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Full text of "The Egyptian Problem"

6                       THE EGYPTIAN PROBLEM                CHAP.
all the costly offerings of generations of Faithful. They forbade prayers for the Sultan as Khalif, they prohibited the use of tobacco and scents and all fine raiment, and compelled the most rigid observance of every rite and ceremony prescribed by ancient tradition. The .Sultan appealed to his Egyptian pasha who had driven the British into the sea in 1807 to crush the Wahabi rebellion, which had for nearly half a century defied his thunderbolts. In 1811 Mehemet Ali first sent one of his own sons, Tussoon, who after one disastrous campaign succeeded in reconquering Medina, where it is related that a Scotch renegade who had been made prisoner in 1807 was the first in the breach and the first to enter the sacred tomb. Jedda and Mecca surrendered, and Mehemet Ali was able to send the keys of the Holy Places to Sultan Mahmud as proof of loyal and victorious service. But not till 1818 was the stubborn resistance of the Wahabis broken by Ibrahim, another and more famous son of Mehemet Ali, who captured their last stronghold, Deraya, and rased it to the ground, and sent Abdullah Ibn Saoud to Constantinople to pay the penalty for three generations of rebels. Even then Wahabism did not die out. Its embers went on smouldering throughout the nineteenth century and have threatened more than once recently to burst out again into flame. Another Ibn Saoud marched forth only last year to challenge the claims of the new King of the Hedjaz to the hegemony of Arabia. Fortunately for the latter, whose troops were badly beaten to the east of Mecca, the Wahabi leader had always entertained friendly relations with the British power in the Persian Gulf, and refrained at our instance from pursuing his victory—at least for the present.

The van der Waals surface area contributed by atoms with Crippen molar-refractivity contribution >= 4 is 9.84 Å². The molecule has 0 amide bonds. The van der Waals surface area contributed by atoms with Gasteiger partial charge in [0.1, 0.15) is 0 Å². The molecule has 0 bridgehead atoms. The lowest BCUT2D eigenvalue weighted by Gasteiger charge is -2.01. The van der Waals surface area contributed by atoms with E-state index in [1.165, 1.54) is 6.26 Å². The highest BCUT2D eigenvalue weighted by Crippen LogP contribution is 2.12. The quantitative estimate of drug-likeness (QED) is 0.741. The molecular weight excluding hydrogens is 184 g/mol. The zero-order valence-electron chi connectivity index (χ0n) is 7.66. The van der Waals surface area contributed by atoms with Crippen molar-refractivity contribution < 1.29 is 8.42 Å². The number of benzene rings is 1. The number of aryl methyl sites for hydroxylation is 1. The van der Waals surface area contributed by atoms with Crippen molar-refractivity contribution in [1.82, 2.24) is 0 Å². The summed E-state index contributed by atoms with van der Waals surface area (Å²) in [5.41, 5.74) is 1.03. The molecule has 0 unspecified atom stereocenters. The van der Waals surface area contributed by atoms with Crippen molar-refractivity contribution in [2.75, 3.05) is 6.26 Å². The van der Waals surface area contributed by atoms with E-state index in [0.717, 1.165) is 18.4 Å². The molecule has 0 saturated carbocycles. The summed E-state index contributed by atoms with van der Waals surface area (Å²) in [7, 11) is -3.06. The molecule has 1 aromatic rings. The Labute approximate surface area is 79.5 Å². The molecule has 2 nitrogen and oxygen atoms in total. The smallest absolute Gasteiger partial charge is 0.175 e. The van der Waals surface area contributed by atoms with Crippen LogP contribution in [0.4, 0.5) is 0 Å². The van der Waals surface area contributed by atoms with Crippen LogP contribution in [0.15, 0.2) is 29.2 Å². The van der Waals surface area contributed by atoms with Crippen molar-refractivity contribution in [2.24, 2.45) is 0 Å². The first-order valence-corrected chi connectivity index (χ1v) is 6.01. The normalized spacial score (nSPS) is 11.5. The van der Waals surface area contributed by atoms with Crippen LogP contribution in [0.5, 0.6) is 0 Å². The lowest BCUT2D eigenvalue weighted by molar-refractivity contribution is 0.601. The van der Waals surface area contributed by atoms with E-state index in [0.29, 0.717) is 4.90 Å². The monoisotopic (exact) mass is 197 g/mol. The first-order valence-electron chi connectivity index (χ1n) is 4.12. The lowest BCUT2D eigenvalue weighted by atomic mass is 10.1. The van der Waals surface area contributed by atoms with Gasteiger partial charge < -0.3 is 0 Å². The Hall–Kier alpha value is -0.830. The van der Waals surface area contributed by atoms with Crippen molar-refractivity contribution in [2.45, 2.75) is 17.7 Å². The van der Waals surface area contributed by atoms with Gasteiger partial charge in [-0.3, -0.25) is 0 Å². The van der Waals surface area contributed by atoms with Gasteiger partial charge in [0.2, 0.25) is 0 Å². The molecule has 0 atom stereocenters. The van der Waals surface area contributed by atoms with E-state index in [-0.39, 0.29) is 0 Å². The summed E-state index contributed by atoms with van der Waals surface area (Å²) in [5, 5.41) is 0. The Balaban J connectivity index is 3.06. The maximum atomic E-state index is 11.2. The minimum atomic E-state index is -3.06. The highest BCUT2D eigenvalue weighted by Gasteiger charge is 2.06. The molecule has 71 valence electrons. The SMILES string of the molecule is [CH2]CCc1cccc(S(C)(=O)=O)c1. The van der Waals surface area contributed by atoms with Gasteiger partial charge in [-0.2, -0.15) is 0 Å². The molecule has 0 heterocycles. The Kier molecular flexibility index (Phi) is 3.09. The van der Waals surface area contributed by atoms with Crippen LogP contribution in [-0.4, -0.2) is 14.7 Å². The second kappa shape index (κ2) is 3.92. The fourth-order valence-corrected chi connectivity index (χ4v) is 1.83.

A few years later the Sultan called once more upon his powerful Egyptian vassal for service in a yet more dangerous field. The Greeks were waging their long and heroic struggle for independence and, in spite of many vicissitudes, with a measure of success which commanded the sympathies of Europe and strained the resources ofne to death in the streets of the capital. Egypt wasit in Egypt.    Within the first year of the Occupation